- ConnDOT Commissioner Joseph Marie identifies the I-84 “Aetna Viaduct” project as the state’s Interstate priority, citing an “immediate need” to repair the highway deck and replace “deteriorated” structural steel and drainage elements. Capacity expansion is not mentioned anywhere on the fact sheet.
- NJDOT Commissioner James Simpson highlights the Route 295 and 42/I-76 Direct Connection project in Camden County – an interchange redesign which NJDOT justifies primarily on safety grounds, as the existing interchange has an accident rate “more than seven times the state average.” The project also includes structural repairs to five obsolete bridge structures and one structurally deficient bridge.
Compare these with the more straightforward expansion projects backed by the states where AASHTO’s current leadership comes from: AASHTO President and Mississippi DOT Director Larry “Butch” Brown writes that two highways in his state “have been expanded as much as possible” but MDOT must find a way to add additional lanes to both, AASHTO Vice President and Nevada DOT Director Susan Martinovich identifies a $700 million road widening in Las Vegas, and Utah DOT (AASHTO Secretary-Treasurer Carlos Braceras is UDOT’s deputy director) calls for both a multi-billion-dollar road widening and the construction of a new freeway.
AASHTO No Longer the Only “Voice of Transportation”
The transportation advocacy landscape has been transformed since AASHTO was founded in the early part of the 20th century. AASHTO is no longer the only “voice of transportation” providing policy guidance on how the federal government will spend possibly up to $500 billion in the next federal bill.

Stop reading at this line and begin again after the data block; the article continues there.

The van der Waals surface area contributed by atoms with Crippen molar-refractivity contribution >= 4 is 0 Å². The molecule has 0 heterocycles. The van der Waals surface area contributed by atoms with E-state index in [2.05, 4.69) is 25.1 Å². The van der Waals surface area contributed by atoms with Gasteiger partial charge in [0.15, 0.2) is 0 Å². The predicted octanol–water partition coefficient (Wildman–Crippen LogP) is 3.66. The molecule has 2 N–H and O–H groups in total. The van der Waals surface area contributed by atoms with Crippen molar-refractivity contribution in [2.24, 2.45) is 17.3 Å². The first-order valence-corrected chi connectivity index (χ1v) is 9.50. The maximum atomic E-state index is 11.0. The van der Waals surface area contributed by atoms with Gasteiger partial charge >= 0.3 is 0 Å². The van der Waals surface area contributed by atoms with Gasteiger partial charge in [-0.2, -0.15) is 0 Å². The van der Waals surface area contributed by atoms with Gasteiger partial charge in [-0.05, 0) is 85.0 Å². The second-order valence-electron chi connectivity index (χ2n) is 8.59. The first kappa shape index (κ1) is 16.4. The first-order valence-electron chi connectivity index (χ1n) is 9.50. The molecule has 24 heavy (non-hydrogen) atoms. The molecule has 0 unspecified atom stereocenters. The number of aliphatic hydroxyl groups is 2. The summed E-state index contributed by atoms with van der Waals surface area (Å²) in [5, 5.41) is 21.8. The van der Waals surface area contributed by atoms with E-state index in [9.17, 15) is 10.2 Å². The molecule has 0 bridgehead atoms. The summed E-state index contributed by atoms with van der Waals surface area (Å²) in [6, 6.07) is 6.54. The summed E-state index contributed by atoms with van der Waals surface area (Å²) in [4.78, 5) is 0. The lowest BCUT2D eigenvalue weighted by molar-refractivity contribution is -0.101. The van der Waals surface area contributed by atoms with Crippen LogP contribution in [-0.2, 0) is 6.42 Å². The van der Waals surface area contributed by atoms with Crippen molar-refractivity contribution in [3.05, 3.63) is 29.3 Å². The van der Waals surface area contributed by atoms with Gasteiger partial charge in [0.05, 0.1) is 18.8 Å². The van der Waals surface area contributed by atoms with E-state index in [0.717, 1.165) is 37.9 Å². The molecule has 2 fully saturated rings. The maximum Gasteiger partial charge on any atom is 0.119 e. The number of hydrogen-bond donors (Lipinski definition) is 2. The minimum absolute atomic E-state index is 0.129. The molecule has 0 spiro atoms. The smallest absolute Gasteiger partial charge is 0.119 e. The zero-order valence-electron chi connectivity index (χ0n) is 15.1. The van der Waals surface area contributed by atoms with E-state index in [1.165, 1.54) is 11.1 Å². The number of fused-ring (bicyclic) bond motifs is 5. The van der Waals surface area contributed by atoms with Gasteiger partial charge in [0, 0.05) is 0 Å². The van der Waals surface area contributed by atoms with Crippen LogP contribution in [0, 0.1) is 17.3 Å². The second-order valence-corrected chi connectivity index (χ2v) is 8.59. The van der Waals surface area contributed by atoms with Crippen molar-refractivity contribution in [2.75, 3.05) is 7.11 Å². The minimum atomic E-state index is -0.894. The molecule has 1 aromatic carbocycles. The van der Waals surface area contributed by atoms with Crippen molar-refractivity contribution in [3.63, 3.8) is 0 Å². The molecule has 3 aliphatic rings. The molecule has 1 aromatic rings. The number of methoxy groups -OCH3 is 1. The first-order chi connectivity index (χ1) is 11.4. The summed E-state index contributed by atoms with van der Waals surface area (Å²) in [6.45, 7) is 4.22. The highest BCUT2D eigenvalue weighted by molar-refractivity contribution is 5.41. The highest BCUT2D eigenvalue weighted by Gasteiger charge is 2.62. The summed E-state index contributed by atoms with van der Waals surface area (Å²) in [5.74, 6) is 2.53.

One look at the breadth of Transportation for America’s coalition will show that increasing number of Americans are aware of the profound impact transportation has on their work, their environment, their public health, their housing costs, and their quality of life. From the titans of Silicon Valley to public health experts, more and more groups are joining the call for a transformative bill that creates safer, cleaner, faster transportation choices for all Americans.
There is broad consensus that the current system is broke and broken. However, as Sean Berry at T4America points out, AASHTO has yet to explain to the American public how we built a system that functions so poorly for so many commuters and unfortunately offers only one solution – more of the same.
(Michelle Ernst and Steven Higashide contributed to this article.)